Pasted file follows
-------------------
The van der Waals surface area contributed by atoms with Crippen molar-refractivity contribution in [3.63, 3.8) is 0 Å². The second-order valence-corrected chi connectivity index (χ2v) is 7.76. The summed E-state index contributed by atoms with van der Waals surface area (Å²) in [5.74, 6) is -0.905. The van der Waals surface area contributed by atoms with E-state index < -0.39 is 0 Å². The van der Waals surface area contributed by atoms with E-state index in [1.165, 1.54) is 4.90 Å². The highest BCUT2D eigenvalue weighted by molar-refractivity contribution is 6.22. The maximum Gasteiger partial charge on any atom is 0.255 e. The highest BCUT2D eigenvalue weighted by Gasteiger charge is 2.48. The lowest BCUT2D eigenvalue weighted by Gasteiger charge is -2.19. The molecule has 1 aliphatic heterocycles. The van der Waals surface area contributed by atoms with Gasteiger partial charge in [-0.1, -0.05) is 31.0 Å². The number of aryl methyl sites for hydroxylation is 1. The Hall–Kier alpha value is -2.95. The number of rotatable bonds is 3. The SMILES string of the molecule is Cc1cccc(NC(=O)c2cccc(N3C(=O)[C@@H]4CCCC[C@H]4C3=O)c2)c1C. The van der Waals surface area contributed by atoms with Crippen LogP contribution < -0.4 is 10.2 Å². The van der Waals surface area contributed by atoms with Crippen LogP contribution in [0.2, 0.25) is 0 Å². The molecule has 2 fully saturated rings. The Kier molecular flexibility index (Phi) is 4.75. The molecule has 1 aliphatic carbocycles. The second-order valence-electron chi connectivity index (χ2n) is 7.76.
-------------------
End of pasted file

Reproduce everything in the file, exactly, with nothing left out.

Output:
The van der Waals surface area contributed by atoms with Crippen molar-refractivity contribution in [3.63, 3.8) is 0 Å². The second-order valence-corrected chi connectivity index (χ2v) is 7.76. The summed E-state index contributed by atoms with van der Waals surface area (Å²) in [5.74, 6) is -0.905. The van der Waals surface area contributed by atoms with E-state index < -0.39 is 0 Å². The van der Waals surface area contributed by atoms with E-state index in [1.165, 1.54) is 4.90 Å². The highest BCUT2D eigenvalue weighted by molar-refractivity contribution is 6.22. The maximum Gasteiger partial charge on any atom is 0.255 e. The highest BCUT2D eigenvalue weighted by Gasteiger charge is 2.48. The lowest BCUT2D eigenvalue weighted by Gasteiger charge is -2.19. The molecule has 1 aliphatic heterocycles. The van der Waals surface area contributed by atoms with Gasteiger partial charge in [-0.1, -0.05) is 31.0 Å². The number of aryl methyl sites for hydroxylation is 1. The Hall–Kier alpha value is -2.95. The number of rotatable bonds is 3. The SMILES string of the molecule is Cc1cccc(NC(=O)c2cccc(N3C(=O)[C@@H]4CCCC[C@H]4C3=O)c2)c1C. The van der Waals surface area contributed by atoms with Crippen LogP contribution < -0.4 is 10.2 Å². The van der Waals surface area contributed by atoms with Crippen LogP contribution in [0.2, 0.25) is 0 Å². The molecule has 2 fully saturated rings. The Kier molecular flexibility index (Phi) is 4.75. The molecule has 1 aliphatic carbocycles. The second-order valence-electron chi connectivity index (χ2n) is 7.76.